Saks Fifth Avenue is conservatively holding its Holiday window reveal back until Monday November 24. With new ownership and management, the store is also looking to make a splash, so say goodbye to those illuminated dancing snowflakes on the façade that the store has presented in the past seasons. This year, Saks is promising The Rockettes themselves at the unveiling as well as a display from Fireworks by Grucci. The windows will pay tribute to the Roaring '20s and include brand new high-tech projections and lighting schemes. The launch will be live-streamed at Saks.com.
Bloomingdale's will be celebrating its windows on Monday as well with a live performance from Broadway star Idina Menzel at 5 PM on the Beacon Court of the Bloomberg Building across 59th Street along with the cast of the Off-Broadway show Illuminate.
Plan to leave work early.
As happy as everyone was to hear that Barneys New York was reclaiming part of its original Men's Store on Seventh Avenue in Chelsea, the disappointment was having to wait until 2017 for the store to open. Now, it appears that the schedule has been accelerated. Quietly dropped into a WWD article about the chain's renovation of its Beverly Hills store is the news that the new Chelsea store is set to open in January of 2016, which is less than a year and a half away.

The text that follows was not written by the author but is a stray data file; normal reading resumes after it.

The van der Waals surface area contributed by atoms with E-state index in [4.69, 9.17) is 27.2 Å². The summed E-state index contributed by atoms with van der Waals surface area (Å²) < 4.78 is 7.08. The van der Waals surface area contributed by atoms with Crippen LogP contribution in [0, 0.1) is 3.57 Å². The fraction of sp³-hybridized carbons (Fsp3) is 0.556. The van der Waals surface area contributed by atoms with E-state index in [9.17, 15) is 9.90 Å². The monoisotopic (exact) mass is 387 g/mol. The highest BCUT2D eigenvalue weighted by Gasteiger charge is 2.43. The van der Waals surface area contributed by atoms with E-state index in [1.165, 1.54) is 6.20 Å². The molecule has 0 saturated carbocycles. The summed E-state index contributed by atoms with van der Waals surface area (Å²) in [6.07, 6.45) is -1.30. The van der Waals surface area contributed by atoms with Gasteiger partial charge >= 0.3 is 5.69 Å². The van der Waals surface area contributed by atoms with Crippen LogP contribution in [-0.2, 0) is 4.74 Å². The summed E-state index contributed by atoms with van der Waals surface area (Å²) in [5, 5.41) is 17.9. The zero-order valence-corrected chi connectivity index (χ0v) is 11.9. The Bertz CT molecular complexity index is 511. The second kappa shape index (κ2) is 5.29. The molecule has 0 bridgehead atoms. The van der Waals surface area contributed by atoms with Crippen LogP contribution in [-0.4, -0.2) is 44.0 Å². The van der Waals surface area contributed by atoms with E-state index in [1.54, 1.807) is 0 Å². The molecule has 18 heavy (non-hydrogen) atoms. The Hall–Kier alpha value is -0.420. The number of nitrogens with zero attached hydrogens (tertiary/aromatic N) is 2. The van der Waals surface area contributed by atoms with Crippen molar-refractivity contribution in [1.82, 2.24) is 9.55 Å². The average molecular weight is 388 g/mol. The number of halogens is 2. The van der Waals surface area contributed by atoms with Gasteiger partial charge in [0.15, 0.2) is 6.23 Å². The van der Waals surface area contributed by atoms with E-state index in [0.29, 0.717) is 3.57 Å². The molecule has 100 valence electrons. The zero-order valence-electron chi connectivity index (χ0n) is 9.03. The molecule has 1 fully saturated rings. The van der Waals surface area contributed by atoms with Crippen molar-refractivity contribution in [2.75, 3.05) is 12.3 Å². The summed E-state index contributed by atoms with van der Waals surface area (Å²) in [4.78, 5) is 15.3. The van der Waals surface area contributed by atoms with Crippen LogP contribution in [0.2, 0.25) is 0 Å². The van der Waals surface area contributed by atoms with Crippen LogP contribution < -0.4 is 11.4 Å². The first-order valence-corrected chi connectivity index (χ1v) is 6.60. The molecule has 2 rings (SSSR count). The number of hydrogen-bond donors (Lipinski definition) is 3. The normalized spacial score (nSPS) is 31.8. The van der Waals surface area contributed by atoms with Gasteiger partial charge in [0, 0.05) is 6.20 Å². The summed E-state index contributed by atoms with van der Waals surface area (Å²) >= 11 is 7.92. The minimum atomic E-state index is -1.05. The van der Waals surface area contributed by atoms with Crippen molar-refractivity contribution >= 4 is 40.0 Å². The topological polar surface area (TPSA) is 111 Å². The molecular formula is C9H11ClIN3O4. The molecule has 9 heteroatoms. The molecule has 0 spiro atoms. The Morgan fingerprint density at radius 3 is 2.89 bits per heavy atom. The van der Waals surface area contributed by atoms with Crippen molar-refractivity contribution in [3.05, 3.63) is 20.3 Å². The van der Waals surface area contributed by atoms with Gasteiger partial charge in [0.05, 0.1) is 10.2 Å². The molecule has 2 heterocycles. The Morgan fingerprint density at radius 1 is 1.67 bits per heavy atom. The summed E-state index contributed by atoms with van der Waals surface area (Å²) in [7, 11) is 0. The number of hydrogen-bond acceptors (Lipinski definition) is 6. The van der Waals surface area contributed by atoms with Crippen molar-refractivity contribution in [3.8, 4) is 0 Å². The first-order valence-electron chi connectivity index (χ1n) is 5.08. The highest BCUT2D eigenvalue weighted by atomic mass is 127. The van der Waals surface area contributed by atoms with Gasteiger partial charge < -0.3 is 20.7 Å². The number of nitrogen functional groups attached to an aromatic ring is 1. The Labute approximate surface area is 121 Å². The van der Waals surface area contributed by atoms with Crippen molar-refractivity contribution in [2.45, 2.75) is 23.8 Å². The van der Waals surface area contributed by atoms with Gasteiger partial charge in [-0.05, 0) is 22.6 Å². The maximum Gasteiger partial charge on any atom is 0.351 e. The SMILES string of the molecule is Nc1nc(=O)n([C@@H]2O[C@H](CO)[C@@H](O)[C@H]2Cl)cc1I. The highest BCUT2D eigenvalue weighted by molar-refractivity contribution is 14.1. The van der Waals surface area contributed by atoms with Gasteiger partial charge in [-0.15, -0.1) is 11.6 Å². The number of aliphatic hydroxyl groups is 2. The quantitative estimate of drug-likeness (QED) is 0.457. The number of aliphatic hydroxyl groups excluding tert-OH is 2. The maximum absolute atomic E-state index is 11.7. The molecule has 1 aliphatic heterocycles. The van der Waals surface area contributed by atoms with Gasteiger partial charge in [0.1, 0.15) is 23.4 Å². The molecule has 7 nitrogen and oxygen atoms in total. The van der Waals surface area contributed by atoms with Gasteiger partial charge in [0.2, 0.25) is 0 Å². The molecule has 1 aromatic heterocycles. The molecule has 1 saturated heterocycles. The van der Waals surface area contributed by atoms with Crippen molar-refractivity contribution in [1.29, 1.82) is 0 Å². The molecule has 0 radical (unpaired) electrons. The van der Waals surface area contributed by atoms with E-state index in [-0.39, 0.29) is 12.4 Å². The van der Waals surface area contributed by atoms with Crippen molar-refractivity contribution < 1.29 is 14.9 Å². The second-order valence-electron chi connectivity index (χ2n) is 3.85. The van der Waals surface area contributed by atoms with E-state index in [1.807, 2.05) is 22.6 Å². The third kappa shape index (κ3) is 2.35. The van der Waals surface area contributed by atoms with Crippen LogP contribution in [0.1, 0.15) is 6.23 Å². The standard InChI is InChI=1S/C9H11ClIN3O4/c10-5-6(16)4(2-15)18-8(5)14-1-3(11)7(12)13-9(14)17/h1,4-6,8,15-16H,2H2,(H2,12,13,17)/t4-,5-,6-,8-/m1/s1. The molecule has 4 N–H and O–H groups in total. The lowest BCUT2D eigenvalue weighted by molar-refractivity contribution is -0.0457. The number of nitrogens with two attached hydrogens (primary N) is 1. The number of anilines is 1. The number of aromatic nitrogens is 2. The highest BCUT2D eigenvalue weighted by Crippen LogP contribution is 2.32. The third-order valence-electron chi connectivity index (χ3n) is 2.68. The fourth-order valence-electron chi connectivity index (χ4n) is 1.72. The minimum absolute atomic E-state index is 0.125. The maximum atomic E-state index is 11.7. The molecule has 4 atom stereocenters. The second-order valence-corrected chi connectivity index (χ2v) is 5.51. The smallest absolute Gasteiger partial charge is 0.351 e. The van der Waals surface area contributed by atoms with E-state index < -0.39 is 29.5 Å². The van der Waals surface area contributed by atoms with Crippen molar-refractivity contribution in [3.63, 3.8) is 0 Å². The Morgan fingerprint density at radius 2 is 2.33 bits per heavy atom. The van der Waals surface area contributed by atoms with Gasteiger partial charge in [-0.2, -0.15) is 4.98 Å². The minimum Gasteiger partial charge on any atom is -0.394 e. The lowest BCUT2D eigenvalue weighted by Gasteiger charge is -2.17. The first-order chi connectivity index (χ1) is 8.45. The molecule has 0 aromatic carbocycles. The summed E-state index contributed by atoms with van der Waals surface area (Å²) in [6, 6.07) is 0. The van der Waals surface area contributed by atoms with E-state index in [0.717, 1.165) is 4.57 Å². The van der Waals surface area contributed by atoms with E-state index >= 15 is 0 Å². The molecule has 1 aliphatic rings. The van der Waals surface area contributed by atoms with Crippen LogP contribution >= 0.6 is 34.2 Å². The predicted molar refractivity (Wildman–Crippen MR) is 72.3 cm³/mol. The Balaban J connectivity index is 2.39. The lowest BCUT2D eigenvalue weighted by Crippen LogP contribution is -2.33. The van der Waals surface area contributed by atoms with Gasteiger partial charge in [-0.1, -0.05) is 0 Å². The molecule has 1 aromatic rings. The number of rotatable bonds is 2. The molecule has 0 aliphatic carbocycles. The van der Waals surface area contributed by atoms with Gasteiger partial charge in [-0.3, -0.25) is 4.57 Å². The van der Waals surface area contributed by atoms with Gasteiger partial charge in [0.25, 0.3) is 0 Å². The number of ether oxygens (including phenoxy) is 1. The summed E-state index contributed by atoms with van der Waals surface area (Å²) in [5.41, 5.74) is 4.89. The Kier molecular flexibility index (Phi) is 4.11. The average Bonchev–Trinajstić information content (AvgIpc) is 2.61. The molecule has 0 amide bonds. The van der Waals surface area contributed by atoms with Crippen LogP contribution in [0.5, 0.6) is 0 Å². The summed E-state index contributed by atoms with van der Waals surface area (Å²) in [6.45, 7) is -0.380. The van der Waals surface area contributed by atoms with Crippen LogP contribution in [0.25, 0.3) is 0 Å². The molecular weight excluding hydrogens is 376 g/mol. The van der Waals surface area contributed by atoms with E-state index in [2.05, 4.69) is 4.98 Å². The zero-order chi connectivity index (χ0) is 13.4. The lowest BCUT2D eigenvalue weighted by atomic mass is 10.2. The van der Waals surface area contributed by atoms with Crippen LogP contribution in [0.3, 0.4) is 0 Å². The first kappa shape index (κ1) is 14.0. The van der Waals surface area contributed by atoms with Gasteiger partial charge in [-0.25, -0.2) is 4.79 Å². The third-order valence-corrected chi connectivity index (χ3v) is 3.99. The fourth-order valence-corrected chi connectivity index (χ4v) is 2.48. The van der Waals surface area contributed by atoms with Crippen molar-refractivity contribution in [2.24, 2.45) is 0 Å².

Why the new date?
Perhaps renovations are less extensive than was expected, or are simply going faster. At one point The Shophound came across a proposed redesign of the store's façade that was quite extensive and would have dramatically changed the look of the building. We aren't sure if it was ever fully in the plans, but perhaps scrapping it has moved up the finish date, as the building currently does not appear to be undergoing much in the way of exterior revision to accommodate the upcoming store.
At any rate, more Barneys coming faster is a good thing.
No word yet on the possibly unlikely but very exciting notion that the store would take over the rest of its original Chelsea store now that the Rubin Museum has sold the building, but they haven't said that they aren't doing that, so we will continue to maintain that probably delusional possibility.